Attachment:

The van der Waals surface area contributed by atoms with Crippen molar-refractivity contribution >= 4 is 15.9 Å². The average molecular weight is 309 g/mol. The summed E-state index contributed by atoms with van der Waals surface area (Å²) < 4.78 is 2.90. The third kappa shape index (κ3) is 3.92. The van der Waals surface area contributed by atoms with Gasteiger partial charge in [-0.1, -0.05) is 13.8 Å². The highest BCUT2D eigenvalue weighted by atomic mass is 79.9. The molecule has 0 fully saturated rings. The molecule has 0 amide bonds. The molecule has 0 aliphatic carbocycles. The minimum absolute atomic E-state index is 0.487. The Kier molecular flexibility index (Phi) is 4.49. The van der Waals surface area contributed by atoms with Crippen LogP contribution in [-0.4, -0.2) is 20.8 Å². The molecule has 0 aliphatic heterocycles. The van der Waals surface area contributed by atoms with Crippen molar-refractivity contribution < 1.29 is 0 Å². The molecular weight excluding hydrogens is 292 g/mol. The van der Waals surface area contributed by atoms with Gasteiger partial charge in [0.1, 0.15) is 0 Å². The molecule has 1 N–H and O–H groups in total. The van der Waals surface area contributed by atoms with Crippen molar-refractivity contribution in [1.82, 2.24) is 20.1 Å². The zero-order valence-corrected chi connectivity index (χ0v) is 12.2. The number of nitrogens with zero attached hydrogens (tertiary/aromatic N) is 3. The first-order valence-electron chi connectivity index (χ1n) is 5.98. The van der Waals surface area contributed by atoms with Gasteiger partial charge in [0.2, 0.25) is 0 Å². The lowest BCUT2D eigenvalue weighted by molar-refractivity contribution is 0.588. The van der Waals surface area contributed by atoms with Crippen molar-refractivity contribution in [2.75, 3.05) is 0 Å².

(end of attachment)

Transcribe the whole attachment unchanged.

The van der Waals surface area contributed by atoms with Crippen molar-refractivity contribution >= 4 is 15.9 Å². The average molecular weight is 309 g/mol. The summed E-state index contributed by atoms with van der Waals surface area (Å²) < 4.78 is 2.90. The third kappa shape index (κ3) is 3.92. The van der Waals surface area contributed by atoms with Gasteiger partial charge in [-0.1, -0.05) is 13.8 Å². The highest BCUT2D eigenvalue weighted by atomic mass is 79.9. The molecule has 0 fully saturated rings. The molecule has 0 amide bonds. The molecule has 0 aliphatic carbocycles. The minimum absolute atomic E-state index is 0.487. The Kier molecular flexibility index (Phi) is 4.49. The van der Waals surface area contributed by atoms with Crippen LogP contribution in [-0.4, -0.2) is 20.8 Å². The molecule has 0 aliphatic heterocycles. The van der Waals surface area contributed by atoms with Crippen molar-refractivity contribution < 1.29 is 0 Å². The molecular weight excluding hydrogens is 292 g/mol. The van der Waals surface area contributed by atoms with Gasteiger partial charge in [0.1, 0.15) is 0 Å². The molecule has 1 N–H and O–H groups in total. The van der Waals surface area contributed by atoms with Crippen molar-refractivity contribution in [1.82, 2.24) is 20.1 Å². The zero-order valence-corrected chi connectivity index (χ0v) is 12.2. The number of nitrogens with zero attached hydrogens (tertiary/aromatic N) is 3. The first-order valence-electron chi connectivity index (χ1n) is 5.98. The van der Waals surface area contributed by atoms with Gasteiger partial charge in [0.2, 0.25) is 0 Å². The lowest BCUT2D eigenvalue weighted by molar-refractivity contribution is 0.588. The van der Waals surface area contributed by atoms with Crippen molar-refractivity contribution in [2.75, 3.05) is 0 Å².